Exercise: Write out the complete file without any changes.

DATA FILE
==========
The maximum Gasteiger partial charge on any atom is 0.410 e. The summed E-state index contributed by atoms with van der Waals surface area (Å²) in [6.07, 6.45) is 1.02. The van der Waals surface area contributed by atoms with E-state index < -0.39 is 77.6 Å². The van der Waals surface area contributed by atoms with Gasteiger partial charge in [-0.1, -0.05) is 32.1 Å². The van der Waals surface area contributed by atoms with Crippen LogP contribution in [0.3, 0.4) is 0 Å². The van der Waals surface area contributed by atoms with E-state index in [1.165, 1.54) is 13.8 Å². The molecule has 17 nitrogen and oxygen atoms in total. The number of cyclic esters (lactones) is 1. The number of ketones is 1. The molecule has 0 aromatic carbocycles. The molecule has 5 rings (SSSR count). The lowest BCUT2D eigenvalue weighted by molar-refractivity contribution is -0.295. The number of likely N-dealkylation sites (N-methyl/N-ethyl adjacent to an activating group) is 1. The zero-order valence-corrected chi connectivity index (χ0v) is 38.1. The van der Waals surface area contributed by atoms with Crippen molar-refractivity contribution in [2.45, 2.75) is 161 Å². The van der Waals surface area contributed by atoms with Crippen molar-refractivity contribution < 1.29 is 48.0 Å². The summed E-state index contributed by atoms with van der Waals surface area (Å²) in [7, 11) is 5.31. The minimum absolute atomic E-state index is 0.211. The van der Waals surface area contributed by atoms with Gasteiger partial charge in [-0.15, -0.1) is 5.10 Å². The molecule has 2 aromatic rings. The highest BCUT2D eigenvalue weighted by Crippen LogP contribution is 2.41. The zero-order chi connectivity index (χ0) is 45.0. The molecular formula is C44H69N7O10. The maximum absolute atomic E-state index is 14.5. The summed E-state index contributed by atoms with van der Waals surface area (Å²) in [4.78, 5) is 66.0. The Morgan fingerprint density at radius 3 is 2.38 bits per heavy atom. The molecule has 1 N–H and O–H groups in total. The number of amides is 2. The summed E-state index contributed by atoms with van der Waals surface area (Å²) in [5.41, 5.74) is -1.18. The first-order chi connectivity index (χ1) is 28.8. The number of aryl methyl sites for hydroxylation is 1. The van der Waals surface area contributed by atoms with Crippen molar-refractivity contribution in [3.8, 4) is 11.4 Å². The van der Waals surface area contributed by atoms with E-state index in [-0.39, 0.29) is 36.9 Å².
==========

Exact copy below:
The maximum Gasteiger partial charge on any atom is 0.410 e. The summed E-state index contributed by atoms with van der Waals surface area (Å²) in [6.07, 6.45) is 1.02. The van der Waals surface area contributed by atoms with E-state index < -0.39 is 77.6 Å². The van der Waals surface area contributed by atoms with Gasteiger partial charge in [-0.1, -0.05) is 32.1 Å². The van der Waals surface area contributed by atoms with Crippen LogP contribution in [0.3, 0.4) is 0 Å². The van der Waals surface area contributed by atoms with E-state index in [1.165, 1.54) is 13.8 Å². The molecule has 17 nitrogen and oxygen atoms in total. The number of cyclic esters (lactones) is 1. The number of ketones is 1. The molecule has 0 aromatic carbocycles. The molecule has 5 rings (SSSR count). The lowest BCUT2D eigenvalue weighted by molar-refractivity contribution is -0.295. The number of likely N-dealkylation sites (N-methyl/N-ethyl adjacent to an activating group) is 1. The zero-order valence-corrected chi connectivity index (χ0v) is 38.1. The van der Waals surface area contributed by atoms with Crippen molar-refractivity contribution in [2.45, 2.75) is 161 Å². The van der Waals surface area contributed by atoms with Crippen molar-refractivity contribution < 1.29 is 48.0 Å². The summed E-state index contributed by atoms with van der Waals surface area (Å²) in [7, 11) is 5.31. The minimum absolute atomic E-state index is 0.211. The van der Waals surface area contributed by atoms with Gasteiger partial charge in [-0.15, -0.1) is 5.10 Å². The molecule has 2 aromatic rings. The highest BCUT2D eigenvalue weighted by Crippen LogP contribution is 2.41. The zero-order chi connectivity index (χ0) is 45.0. The molecular formula is C44H69N7O10. The maximum absolute atomic E-state index is 14.5. The summed E-state index contributed by atoms with van der Waals surface area (Å²) in [4.78, 5) is 66.0. The Morgan fingerprint density at radius 3 is 2.38 bits per heavy atom. The molecule has 1 N–H and O–H groups in total. The number of amides is 2. The summed E-state index contributed by atoms with van der Waals surface area (Å²) in [5.41, 5.74) is -1.18. The first-order chi connectivity index (χ1) is 28.8. The number of aryl methyl sites for hydroxylation is 1. The van der Waals surface area contributed by atoms with Crippen molar-refractivity contribution in [3.8, 4) is 11.4 Å². The van der Waals surface area contributed by atoms with E-state index in [-0.39, 0.29) is 36.9 Å².